SS: We are dealing with inflation and kind of a recession here. How have you seen the impact of those issues in terms of dealing with consumers or teams?

JI: From an inflation perspective, our belief is that the entertainment consumer is much more resilient. We’re in a space where people want these lifetime experiences. When you look at the top 10 moments in your life, you probably don’t go very far until you have a sporting event or a concert that’s with somebody you love. And coming out of COVID, you’re going to have people prioritize that a lot more than they prioritize other things in their lives. So I’d like to think that the specialness of a live event is something that is much more resilient and that folks will batten down the hatches and be more disciplined elsewhere. Even if some folks are traveling less, maybe they replace them with some local sporting events or concerts.

SS: How do you feel SeatGeek’s technological advancements are setting yourselves apart from, in your words, your outdated competitors?

JI: The key term that comes to my mind is flexibility. The modern consumer wants something that is flexible, brings utility and joy, and is simple to use on a smaller or larger screen. Our launch with the Rally product, which is so much more than a ticket. Its ability for clubs to be able to take a breakdown of their client base and service content below the ticket that is unique, knowing that a particular person has eaten and drank a certain product or a certain concession that’s their favorite, or there’s a certain player who’s their favorite.

It gives the team the ability to take all these actual insights and data and actually deliver content that is specific to that user. It’s taking this idea of data analytics and strategy, data events, and being able to deliver a contextualized commerce experience that we’ve seen across our day-to-day lives. Whether you’re using Instagram or getting served content based on your preferences and what they know about you, we’re bringing that to life with our technology.

One of the problems with ticketing is that the main players have to rely on so many third parties because the technology is not up to par. So we’ve been able to create native exchanges where if you can’t make a game, you can exchange it for a future game and upgrades that are native including the ability to purchase flex plans. The ability now with our partnership with Affirm to have payment plans even down at the single event level. The ability to swap tickets and swap them back with our SeatGeek Swaps program. Everything we’ve done is around personalization. It’s around being flexible and continuing to build it natively.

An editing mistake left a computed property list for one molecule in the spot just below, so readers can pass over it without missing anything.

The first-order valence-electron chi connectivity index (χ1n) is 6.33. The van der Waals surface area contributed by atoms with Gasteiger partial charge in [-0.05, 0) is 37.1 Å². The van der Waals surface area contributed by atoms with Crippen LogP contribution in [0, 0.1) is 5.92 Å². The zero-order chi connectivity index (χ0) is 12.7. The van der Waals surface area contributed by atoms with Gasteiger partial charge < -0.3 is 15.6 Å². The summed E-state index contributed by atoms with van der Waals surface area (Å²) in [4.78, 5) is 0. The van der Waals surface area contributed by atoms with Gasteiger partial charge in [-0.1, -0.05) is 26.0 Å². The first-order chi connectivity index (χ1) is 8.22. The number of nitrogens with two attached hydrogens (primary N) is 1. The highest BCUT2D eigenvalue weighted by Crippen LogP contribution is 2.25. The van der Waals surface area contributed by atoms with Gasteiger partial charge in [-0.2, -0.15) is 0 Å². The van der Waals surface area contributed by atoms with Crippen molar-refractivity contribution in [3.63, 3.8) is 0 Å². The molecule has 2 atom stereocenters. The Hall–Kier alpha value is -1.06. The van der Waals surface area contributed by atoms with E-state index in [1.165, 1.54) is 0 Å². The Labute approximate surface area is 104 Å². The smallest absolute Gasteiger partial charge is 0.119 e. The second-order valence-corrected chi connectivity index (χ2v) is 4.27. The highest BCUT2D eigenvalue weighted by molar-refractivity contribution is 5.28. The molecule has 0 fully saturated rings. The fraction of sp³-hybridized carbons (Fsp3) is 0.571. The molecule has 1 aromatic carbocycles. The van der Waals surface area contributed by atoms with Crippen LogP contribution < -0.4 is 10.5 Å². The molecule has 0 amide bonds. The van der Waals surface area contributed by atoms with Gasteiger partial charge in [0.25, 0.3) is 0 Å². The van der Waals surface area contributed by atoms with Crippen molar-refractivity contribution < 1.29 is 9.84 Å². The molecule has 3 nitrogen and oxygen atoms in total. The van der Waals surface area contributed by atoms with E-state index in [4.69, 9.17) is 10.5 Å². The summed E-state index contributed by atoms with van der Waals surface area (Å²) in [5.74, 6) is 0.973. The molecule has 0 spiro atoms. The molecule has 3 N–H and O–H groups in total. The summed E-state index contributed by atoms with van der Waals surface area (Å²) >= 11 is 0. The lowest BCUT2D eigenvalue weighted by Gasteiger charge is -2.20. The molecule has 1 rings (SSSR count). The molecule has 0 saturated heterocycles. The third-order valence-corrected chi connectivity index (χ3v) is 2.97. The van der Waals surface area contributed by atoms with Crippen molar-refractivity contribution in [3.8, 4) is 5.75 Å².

SS: What are your goals personally for your team and the company over the next 12-18 months?

JI: What I like to say is that if we do the next thing correct, whether that’s with our process or technology, we continue to tell a great story. A scaling moment will happen and we’ll know it after it does. So for us, it’s about this continued storytelling growth, and we will find the correct clients and executives out there. What you’ll see is what you’ve seen over the past three years, that this mission will continue to pick up steam. You’ll see more and more steady announcements, including several coming up. And we will continue to represent hope in a place where the rest of the marketplace represents fear: fear of change, fear of one’s own career. And if we’re doing things for the fan and doing things the right way, the correct clients will be attracted to SeatGeek.

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About The Author
Shlomo Sprung
Shlomo Sprung
Shlomo Sprung is a Senior Staff Writer at Boardroom. He has more than a decade of experience in journalism, with past work appearing in Forbes, MLB.com, Awful Announcing, and The Sporting News. He graduated from the Columbia University Graduate School of Journalism in 2011, and his Twitter and Spotify addictions are well under control. Just ask him.